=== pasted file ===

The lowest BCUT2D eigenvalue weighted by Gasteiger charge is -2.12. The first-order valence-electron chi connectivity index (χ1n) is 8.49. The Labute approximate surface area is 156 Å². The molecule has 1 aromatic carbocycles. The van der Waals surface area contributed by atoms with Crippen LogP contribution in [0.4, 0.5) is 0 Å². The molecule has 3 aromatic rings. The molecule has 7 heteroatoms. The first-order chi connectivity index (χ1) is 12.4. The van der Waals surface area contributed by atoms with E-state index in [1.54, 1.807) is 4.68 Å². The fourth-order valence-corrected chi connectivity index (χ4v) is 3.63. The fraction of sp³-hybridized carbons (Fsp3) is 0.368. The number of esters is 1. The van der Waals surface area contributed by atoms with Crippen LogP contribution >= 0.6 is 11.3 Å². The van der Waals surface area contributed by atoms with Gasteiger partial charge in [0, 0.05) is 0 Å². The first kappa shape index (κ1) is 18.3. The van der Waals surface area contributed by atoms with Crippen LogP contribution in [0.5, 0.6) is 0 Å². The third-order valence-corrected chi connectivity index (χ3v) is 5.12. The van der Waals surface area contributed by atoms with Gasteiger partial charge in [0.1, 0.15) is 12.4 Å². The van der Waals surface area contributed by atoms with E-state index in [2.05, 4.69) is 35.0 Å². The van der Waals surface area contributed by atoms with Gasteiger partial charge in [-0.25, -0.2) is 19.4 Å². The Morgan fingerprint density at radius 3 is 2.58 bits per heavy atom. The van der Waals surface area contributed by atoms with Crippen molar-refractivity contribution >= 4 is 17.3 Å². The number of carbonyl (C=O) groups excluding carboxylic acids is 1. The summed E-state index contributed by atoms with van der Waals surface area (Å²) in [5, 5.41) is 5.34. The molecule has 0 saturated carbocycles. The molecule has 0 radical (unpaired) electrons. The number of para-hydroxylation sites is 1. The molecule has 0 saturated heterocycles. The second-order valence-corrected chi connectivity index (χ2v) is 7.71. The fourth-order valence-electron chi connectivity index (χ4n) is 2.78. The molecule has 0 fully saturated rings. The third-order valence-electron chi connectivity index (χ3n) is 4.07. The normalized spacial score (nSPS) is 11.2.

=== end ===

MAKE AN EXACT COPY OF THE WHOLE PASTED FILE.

The lowest BCUT2D eigenvalue weighted by Gasteiger charge is -2.12. The first-order valence-electron chi connectivity index (χ1n) is 8.49. The Labute approximate surface area is 156 Å². The molecule has 1 aromatic carbocycles. The van der Waals surface area contributed by atoms with Crippen LogP contribution in [0.4, 0.5) is 0 Å². The molecule has 3 aromatic rings. The molecule has 7 heteroatoms. The first-order chi connectivity index (χ1) is 12.4. The van der Waals surface area contributed by atoms with E-state index in [1.54, 1.807) is 4.68 Å². The fourth-order valence-corrected chi connectivity index (χ4v) is 3.63. The fraction of sp³-hybridized carbons (Fsp3) is 0.368. The number of esters is 1. The van der Waals surface area contributed by atoms with Crippen LogP contribution >= 0.6 is 11.3 Å². The van der Waals surface area contributed by atoms with Gasteiger partial charge in [0, 0.05) is 0 Å². The first kappa shape index (κ1) is 18.3. The van der Waals surface area contributed by atoms with Crippen LogP contribution in [0.5, 0.6) is 0 Å². The third-order valence-corrected chi connectivity index (χ3v) is 5.12. The van der Waals surface area contributed by atoms with Gasteiger partial charge in [0.1, 0.15) is 12.4 Å². The van der Waals surface area contributed by atoms with E-state index in [2.05, 4.69) is 35.0 Å². The van der Waals surface area contributed by atoms with Gasteiger partial charge in [-0.25, -0.2) is 19.4 Å². The Morgan fingerprint density at radius 3 is 2.58 bits per heavy atom. The van der Waals surface area contributed by atoms with Crippen molar-refractivity contribution >= 4 is 17.3 Å². The number of carbonyl (C=O) groups excluding carboxylic acids is 1. The summed E-state index contributed by atoms with van der Waals surface area (Å²) in [5, 5.41) is 5.34. The molecule has 0 saturated carbocycles. The molecule has 0 radical (unpaired) electrons. The number of para-hydroxylation sites is 1. The molecule has 0 saturated heterocycles. The second-order valence-corrected chi connectivity index (χ2v) is 7.71. The fourth-order valence-electron chi connectivity index (χ4n) is 2.78. The molecule has 0 fully saturated rings. The third-order valence-electron chi connectivity index (χ3n) is 4.07. The normalized spacial score (nSPS) is 11.2.